“Good man,” said Jed. Imon put his money away. Jed turned to Colin. “You like pigeon, Mr. Walter?”
Colin’s eyes went wide. He wiped his hands off on the front of his coat, aware of ten pairs of eyes that swung his way. They were surprised, Colin knew, that Jed knew his name. He was surprised himself.
“Yes, sir.” Colin’s mouth gaped like a fish when Jed handed him the steaming, charred meat. White bubbles of fat had already begun to congeal against the puckered skin in the cold; a good sign the bird was thick, not hollow. “Whoa. Thank you, Mr. Schultz.”
“How’s Cherish, Colin?” His eyes were dark and piercing. Powerful, Colin thought. He wondered if he was capable of such a commanding stare himself. Jed and Imon had stepped in front of Ty, and she was slowly backing into the line opposite them, head down, hat pulled over her ears. Colin gave her a puzzled look—it wasn’t like Ty to back away from anyone, famous or not.
“She’s okay. The money you sent helped, thank you, sir. The doc said she needs clean water for drinking. That’s what we bought.” Colin had stiffened at the mention of family but tried to play it cool. Jed didn’t need to be bothered with all the details.
“Good boy,” said Jed, nodding with interest. Colin relaxed. “So Colin, Hayden was supposed to meet me this morning. He say anything to you about it?” Jed reached for another hunk of meat—rat or pigeon, Colin couldn’t tell—and returned Hayak’s smile.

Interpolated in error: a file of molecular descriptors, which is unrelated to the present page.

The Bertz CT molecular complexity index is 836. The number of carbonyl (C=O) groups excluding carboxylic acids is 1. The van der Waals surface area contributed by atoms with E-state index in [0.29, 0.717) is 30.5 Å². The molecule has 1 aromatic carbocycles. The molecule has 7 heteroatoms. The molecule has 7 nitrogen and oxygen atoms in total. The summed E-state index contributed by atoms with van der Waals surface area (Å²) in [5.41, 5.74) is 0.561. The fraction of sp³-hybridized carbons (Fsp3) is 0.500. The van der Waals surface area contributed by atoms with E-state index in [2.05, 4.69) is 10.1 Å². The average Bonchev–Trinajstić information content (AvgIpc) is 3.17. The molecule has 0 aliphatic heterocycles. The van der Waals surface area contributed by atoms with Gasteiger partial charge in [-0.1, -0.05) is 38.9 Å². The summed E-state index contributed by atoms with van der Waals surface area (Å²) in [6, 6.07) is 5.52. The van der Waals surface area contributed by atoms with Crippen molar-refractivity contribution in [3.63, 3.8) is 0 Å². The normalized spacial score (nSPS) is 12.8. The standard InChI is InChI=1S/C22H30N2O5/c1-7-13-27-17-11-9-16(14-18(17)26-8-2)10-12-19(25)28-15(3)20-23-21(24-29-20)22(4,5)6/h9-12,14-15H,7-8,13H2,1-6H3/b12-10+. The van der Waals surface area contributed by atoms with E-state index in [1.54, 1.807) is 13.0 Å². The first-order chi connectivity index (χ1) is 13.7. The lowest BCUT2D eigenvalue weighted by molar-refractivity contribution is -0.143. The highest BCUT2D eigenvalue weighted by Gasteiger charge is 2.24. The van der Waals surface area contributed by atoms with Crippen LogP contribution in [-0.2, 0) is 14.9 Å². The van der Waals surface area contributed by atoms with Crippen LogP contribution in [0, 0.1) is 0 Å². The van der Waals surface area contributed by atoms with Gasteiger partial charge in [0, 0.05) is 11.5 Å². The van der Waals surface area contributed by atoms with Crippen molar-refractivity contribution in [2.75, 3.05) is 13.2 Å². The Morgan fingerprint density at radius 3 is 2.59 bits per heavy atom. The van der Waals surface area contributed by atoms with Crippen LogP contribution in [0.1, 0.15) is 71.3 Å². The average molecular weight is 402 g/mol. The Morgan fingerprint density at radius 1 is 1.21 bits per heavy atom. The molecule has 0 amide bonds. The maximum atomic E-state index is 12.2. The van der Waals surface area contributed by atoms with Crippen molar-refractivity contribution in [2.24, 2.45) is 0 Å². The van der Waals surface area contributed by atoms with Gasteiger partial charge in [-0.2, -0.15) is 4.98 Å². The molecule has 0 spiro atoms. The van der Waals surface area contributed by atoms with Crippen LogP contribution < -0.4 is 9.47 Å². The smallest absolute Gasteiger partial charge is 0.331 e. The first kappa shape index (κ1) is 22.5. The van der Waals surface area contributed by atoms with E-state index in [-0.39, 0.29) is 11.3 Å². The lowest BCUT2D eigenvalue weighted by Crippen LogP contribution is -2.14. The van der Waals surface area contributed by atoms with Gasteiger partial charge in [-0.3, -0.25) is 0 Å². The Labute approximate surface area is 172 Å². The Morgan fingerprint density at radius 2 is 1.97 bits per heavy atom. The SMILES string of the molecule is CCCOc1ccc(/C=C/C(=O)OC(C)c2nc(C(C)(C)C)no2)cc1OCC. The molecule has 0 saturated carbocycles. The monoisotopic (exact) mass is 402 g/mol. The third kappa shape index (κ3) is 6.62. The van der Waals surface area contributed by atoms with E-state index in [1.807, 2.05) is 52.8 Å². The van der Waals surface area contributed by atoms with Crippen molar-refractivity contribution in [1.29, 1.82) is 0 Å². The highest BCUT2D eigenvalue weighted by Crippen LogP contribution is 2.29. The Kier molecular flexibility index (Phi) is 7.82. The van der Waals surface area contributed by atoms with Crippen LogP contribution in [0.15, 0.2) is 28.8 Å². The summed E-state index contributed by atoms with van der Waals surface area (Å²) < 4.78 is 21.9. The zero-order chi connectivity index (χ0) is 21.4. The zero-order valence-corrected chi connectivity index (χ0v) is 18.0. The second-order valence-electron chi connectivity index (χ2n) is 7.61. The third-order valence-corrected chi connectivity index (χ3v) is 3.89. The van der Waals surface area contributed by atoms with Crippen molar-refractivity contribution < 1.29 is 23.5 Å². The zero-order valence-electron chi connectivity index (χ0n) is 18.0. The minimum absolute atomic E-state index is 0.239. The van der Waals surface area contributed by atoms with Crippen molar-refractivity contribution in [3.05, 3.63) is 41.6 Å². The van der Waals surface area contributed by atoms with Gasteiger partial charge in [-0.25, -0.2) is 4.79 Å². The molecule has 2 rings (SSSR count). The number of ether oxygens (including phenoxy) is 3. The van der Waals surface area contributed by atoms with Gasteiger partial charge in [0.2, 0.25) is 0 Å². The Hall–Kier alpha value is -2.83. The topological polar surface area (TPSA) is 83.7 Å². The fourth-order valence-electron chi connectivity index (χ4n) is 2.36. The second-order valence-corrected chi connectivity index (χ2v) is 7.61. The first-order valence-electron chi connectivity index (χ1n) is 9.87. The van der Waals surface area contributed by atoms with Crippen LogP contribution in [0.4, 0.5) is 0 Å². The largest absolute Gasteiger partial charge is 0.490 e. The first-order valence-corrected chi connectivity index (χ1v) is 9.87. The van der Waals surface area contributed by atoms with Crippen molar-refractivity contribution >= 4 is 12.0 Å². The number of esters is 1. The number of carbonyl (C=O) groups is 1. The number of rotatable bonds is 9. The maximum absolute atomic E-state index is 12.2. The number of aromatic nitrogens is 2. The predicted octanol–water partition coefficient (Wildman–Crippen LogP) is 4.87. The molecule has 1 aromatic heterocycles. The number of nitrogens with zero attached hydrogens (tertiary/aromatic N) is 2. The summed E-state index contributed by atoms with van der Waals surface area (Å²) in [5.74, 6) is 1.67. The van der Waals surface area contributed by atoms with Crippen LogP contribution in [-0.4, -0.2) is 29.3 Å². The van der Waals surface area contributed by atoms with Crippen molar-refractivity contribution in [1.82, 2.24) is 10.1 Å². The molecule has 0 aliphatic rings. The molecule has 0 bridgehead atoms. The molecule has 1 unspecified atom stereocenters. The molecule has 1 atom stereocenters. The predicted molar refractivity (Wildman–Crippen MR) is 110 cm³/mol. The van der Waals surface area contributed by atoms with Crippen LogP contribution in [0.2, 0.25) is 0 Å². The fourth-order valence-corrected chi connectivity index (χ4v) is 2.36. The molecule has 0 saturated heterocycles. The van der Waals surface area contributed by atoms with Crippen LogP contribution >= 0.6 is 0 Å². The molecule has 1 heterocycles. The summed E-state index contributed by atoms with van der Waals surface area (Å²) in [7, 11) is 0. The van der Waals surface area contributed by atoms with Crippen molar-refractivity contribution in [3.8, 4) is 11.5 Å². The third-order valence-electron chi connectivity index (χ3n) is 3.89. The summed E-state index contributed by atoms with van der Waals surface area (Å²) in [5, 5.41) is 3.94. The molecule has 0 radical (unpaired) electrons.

Colin tensed again. His brother had grown unpredictable these last few years. Hayden was three years older than Colin, but had never adjusted to Metaltown the way Colin had. Ma said it was because he’d gotten his heart broken when they’d pulled him out of school. She didn’t know the half of it.
Colin’s fingers were beginning to thaw beneath the crinkling paper holding the bird. Dawn was coming, turning the darkness to the chronic steely haze that burned off the chem plant across the bridge in thick, white plumes. The air had a sweet, heady odor that would only grow stronger as the day plowed on.
“He’s been sick,” said Colin. “He did say he was going to meet you, but I guess he fell behind. He was up puking all night.” Which was probably true, wherever he was. Colin hadn’t seen him in two days. Ty’s chin lifted in surprise before digging back into her scarf.
Jed scowled. “Not the flu, I hope.”
“No sir, just ate something rotten.” He was going to punch Hayden square in the face when he surfaced.
“Well, that’s okay then,” said Jed. “Since he’s indisposed, maybe you can do me a favor.” Jed leaned against the cart, tearing a hunk out of the meat in his grip with his chew-stained teeth.
Colin took Jed’s lead, and bit straight into the wing. It was tough and gamey, but warm. He felt Ty’s glare from behind Jed.
“Yeah. Sure, okay,” said Colin. Jed eyed him appraisingly.
“A friend of mine lost his girl to the corn flu a few weeks past. He’s been missing work, and I’d hate to see them lose their place over it.”
Colin nodded. Jed did this kind of stuff a lot. Just two weeks prior, Colin’s ma hadn’t made her quota at the mill and the foreman had refused to pay her. Their cupboards were already bare, and just before the heat was shut off, Hayden came home with a wad of cash, courtesy of the People’s Man. It had been enough to keep their lights on, and put food in their bellies for days.